althou. I~) trade and to gains from trade even when there are no international llrll2rences in tdstes.lined from this analysis is that economies of scale can be shown to give I 15. I?: IL + I?) Trade is b&lanced. 11are produced the roreign countr!‘. or Iitctor endowments. hilgra. We might propose the following modification of the . An interesting extensiorl of the model results when we allow for mo\emcnt of labor between countries or rcgions. It’a~~t~g hch nd . x $ fm3.n that in . group. be.he well-known argument of Linder (1961). The volurre of trade as a fraction of world income is maximized when the economies are of equal size. We might note that the result that the volume of trade IS determinate but the direction of trade is not is very similar to . as it rntis. technolvgy. Thcrc is a parallel hcrc with Heckscher-Ohlin theory. Mundell (1957) has shoi4. ... i.nodcl suppose :hat nhe populalioll of each region is divided into a mobile group and atl ~rnnobli..on would tnen mcnc all the mobile people to .of backward regions.where goods 1. n = -. for instance. since each individuJ1 agent’s budget constraint is satisfied. expenditures on each countrq’s goods will be proportional to the country’s labor force. . . will be L* IL+ I?*): the values of imports of each country will be national income times the import share. The important point to bc g. The number proportional to the labor forces: I.---. _. 3The tcsults in this section bear some resemblance to some nontheoletlcai xcc3unls of tht emergencL.f Hzckschcr Ohlin u orld trade and factor mobility would hc suhstitktc? for one ancXthcr.h Linder does not explicitly mention economies of scale. The chart of imports in home country expenditures.Y in the home country and !I + 1. RI = \cL . This suggests an affinity between this model and Linder’s views..e..>ne regirjn.j’ immiserixd ‘Appa!achia’ of Immobile peop’e whose standard of Il\ing I\ d~pr~~~i 7) th ~rix~llne~: A I iir’ m3rkcl. it + II* in of goods produced in each countr! ivill be Since all goods will have the same price.
a case in which both fixed and variable labor costs are higher in one region. the process of agglomeration may lead population to concentrate in the wrong place. will have concentrated in one region or the other. There is room for mutual gains from trade. which region depends on the initial distribution of population. Finally. in the presence of increasing returns history matters..y-region model the population would still have tended to accumulate in only one region. for tbis analysis seems to make most sense as an account of the growth of tnetropolitan areas The theory of urban growth suggested by this model is of the ‘city lights’ . In the presence of increasing returns factor mobility appears to produce a process of agglomeration. is captured by the story we have just told. labor will concentrate in a single region. But if the inferior region starts with a large enough share of the population. . Which region ends up with the population deper?ds on initial conditioins. The:? it is clearly desirable that all labor should move to the other region. Krugmon. The s. if any. This is clearest if we consider the extreme case where no trade in goods is possible. though.R. The same gains could be obtained without trade. however. Consider.1 label a city. for example. inducin g immigration. because the combined market would allow both greater variety of goods and a greater scale of production. factor mobility can substitute [or trade.478 P.me kit-& of results emerge from this model. if the population of one region were to migrate to the other. If there are impediments to trade.s in some more conventional trade models. suppose that there are two regions of the kind we have been discussing. a. If we had considered a mai. If there is any difference in the conditions of production between the two regions.and the process of migration can lead to the wrong outcome. In this model. which we may as we. there will be an incentive for workers to move to the region which already has the larger labor force.. there is no difference in welfare between the two possible outcomes. We have seen that which region ends up with the population depends on the initial Idistribution of population. As long as labor productivity is the same in both regions.variety: people migrate to the city in part because of the ‘xreater variety of consumption goods it offers. and that they have the same tastes and technologies. it does matter which gets the population . If there are impediments to trade. however. but labor is perfectly mobile.o-region case to make a final point. To summarize: in the model of this paper. migration may move in the wrong direction. trade and growth in the labor force are essentially equivalent. To see this. Then the more populous region will offer both a greater real wage \V/JJ and a In equilibrium all workers greater variety of goods. Before proceeding further we should ask what aspect of reality. 13 Let us return nclw to the tu. Increasing relrrrm and that factor movements would be irduced by impediments to trade such as tariffs or transportation costs.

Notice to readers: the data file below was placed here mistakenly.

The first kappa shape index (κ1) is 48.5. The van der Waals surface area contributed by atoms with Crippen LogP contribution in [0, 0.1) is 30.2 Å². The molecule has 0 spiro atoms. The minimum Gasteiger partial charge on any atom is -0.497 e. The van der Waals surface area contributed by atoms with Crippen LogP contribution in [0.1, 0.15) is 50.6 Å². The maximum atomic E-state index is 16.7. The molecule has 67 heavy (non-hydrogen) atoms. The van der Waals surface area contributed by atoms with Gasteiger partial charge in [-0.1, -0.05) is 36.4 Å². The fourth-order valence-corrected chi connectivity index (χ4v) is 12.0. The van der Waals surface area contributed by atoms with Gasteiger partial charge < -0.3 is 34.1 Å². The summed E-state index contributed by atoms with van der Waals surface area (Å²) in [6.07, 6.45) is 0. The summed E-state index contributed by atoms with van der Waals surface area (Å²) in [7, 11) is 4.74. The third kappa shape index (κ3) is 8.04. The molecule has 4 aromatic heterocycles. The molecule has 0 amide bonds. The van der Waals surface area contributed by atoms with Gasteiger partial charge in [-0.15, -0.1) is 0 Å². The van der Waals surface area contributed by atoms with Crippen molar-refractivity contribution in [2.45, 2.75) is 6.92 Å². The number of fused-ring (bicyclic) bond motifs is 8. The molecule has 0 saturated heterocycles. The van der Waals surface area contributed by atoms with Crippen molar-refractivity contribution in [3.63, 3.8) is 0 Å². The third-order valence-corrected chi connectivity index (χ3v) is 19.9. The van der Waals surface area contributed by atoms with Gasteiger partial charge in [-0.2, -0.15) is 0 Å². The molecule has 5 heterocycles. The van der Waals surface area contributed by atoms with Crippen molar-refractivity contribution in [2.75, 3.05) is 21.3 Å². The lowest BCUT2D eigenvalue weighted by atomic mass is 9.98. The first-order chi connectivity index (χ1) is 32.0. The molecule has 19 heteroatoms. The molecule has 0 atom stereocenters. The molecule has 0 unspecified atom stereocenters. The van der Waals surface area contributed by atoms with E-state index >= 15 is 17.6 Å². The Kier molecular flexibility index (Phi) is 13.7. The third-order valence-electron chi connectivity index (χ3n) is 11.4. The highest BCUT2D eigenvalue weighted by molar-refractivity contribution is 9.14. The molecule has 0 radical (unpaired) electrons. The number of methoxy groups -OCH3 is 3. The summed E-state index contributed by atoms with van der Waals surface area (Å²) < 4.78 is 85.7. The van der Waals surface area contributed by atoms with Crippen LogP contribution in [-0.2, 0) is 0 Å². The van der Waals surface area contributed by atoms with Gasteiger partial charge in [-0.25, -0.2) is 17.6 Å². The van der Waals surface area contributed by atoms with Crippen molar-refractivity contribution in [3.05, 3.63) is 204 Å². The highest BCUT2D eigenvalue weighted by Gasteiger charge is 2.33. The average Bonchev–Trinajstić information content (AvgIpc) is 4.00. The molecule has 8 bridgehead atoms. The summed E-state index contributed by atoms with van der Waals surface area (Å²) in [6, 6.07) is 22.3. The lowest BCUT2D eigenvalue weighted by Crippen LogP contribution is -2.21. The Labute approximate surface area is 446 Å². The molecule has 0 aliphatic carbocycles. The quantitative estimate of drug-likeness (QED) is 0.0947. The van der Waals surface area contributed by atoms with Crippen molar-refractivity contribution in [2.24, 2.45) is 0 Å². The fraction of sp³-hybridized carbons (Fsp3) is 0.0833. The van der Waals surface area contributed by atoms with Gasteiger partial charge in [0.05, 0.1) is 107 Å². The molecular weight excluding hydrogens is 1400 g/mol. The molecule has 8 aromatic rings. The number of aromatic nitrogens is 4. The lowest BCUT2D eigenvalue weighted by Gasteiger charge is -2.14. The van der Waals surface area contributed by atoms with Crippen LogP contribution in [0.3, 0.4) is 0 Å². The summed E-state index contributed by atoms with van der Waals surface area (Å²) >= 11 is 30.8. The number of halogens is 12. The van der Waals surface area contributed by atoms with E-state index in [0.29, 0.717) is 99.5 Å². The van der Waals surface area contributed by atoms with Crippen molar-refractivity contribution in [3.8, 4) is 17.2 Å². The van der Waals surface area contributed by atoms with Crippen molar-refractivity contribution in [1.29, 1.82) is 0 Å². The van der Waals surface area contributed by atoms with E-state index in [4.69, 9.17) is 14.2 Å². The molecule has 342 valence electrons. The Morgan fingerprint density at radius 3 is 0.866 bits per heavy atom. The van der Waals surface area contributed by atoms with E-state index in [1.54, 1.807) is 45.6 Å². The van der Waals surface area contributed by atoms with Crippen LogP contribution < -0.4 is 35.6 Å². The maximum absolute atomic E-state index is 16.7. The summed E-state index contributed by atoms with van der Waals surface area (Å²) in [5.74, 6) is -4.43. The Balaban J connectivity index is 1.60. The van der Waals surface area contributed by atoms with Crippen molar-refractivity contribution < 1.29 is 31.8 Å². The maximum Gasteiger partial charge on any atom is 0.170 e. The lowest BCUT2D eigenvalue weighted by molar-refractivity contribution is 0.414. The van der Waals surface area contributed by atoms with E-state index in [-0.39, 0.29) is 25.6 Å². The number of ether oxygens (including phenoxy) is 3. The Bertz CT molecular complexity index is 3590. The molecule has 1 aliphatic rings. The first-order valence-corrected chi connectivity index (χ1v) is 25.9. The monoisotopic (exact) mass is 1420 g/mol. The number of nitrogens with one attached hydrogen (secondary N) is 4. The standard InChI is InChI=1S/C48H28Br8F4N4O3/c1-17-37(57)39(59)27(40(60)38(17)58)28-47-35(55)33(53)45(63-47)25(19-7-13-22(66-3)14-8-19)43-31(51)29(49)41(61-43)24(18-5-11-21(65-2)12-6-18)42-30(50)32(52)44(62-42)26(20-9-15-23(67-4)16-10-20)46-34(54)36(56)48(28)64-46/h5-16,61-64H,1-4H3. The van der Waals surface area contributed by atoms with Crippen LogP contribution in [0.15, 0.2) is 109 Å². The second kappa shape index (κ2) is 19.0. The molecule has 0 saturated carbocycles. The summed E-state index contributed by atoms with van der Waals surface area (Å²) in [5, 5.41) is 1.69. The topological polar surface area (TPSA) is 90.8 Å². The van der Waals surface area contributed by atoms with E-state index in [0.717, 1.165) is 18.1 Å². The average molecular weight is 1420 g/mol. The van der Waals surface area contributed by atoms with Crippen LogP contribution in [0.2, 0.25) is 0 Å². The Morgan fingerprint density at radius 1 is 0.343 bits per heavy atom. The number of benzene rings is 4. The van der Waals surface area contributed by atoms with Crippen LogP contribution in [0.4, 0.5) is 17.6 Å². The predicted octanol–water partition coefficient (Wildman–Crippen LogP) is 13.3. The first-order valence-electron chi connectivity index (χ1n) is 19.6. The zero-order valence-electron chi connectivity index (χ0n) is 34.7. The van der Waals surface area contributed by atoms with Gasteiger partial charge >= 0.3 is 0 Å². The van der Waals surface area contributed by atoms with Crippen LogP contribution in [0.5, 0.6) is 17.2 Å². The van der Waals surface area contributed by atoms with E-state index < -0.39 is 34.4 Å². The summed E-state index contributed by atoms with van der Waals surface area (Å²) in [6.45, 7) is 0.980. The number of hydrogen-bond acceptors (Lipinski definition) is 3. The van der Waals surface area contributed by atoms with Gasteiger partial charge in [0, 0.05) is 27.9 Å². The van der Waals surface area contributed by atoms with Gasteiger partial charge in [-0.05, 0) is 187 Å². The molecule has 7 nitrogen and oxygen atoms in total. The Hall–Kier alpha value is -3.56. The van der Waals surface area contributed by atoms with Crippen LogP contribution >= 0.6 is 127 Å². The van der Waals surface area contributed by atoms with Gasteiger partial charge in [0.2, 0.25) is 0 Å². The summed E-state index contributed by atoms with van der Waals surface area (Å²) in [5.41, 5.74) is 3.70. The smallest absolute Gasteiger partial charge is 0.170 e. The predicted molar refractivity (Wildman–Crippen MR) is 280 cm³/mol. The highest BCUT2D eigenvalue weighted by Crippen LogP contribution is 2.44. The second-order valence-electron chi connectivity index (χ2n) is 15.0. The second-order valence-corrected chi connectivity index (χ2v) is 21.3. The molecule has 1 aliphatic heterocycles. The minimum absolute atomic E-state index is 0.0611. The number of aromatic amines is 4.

Peter 1473. no. 1974. 1970. 1975. and one hopes persuasive modei of trade under conditions of increasing returns car be constructed.de (Prentice-Hall). Barker.d gains from trade bet\\:. Trade liherahzation among industrial countries (McGraw-Hill.:nc. Kiel). ?dundell.urns to scale a.)n. a dets* m*nant of tlade. Wolhd. Grubel. Interregional and international trade (Harvard Universlly Pros\). Ncu 1’ork 1. Studle.~lal trade (Nortl:. June.S. 133. Takablli.. trade may simply be a way of extending the market and allowin? exploita!i>n of scale ecnncmies.dowments. Charles. Gn\crnmrnt Printing Office. 1970.ihotrr I111~tilu! fair consequ. R%Gew of Economic qtudics 36. It shows that trade need not bc a :esvit of international dif4’erences in technology or factor er. ltielvin. Herbei t and Peter Lloyd. Amsterdam). 2. Weltwirtschaftliches 4rchiv 109. 1971. Perhaps this will help give economies of scale a more prominent place in trade theory. Sumrnary and conclusions This paper adapts a Chamberlinian approach to the analysis of trade under conditions of increasing returns to scale. 335. Negishi. C‘anad~an . American Economic Pc:iicn 47. 1977.4 theoretical undorpirning. Snape. Linder. 1961. References Balassa.ll Krakis.. Kemp. Kindleberger. i\cgishi.4merican Economic Review. in interrlat. The theory of intra-industry trade. This is a view ol‘ trade trade among the industrial which appears to 5~ llseful in understanding countries. Dixit. 3.1. Grubel.~ncj S. McDougall and R tl.r! . International trade and factor mobility. 1972. 153 172. Monopolistic compelitlon and optrmunl rroducr diversity. in H.4.ItvJrnal of Economics and Political Science 2.. Amsterda . Intra-industry trade (MacMillan.rmatlc:rl . lo77 . Two-way international trade in manufactures: . Terry. Chacoliades. Gicrsch. The current case for import limit. cncr& ~~qt~illbr~um theq>ry and internstrc.l’~. Mu11 I).A. James. 3. ed. Increasing returns and the Theory of comparative ad\dntagc. Chamberlin. 1973. it has been underemphasized in formal trade theory (and in textbooks).Jnal economics (North-Holland.ltlons. This p&per shows that a clear. with fhe effects of trade being similar :o those of labor force growth and regional agglomeration. 1969.. The theory of monopolistic competition. 297-308. 157 162.. Instead. The pure theory of international tr. 1962. Irving. 19-39. London!. Herber:. 1964. Cambridge Journal of Economics 1. Specialization dI\iGon d I. no. Takashi. I3 1 135.. . !967. 13: C‘onimi~si~~n on Intcrrialil!ri.~I countries. While the role of economies of scale in causing trade has been known for some time. An :ssay on trad: and trun. What is surprising about this analysis is that it is extremely simple.John Wilq .tnd Hufbauer.~~IIII. Edward. 321. eds. The international Weltwir:Q:haft. Ohlin. WashIngton ). Southern Economic Jouinal 37. Gray. r. Miltiades. Gary and Jdim Chi!as. rigorous. Robert. United St:rtc3 I:conomlc Poliq in an lntcr~icpendcnl (U.. in: I. no. Marshallian external economies ar. SlatTan Burcnstam. 389-402. Avinash and Joseph S!iglitz. Bertil.ternational trade and economic growth: An alternative to the neoclassical approach. by industrial countries: Iivtcn . 1957. International economics (Irui!l). . 2. Increasing rc. 17 -. 1969. M’~:rld Trade and In\s~tmcnt Policy.. Bela.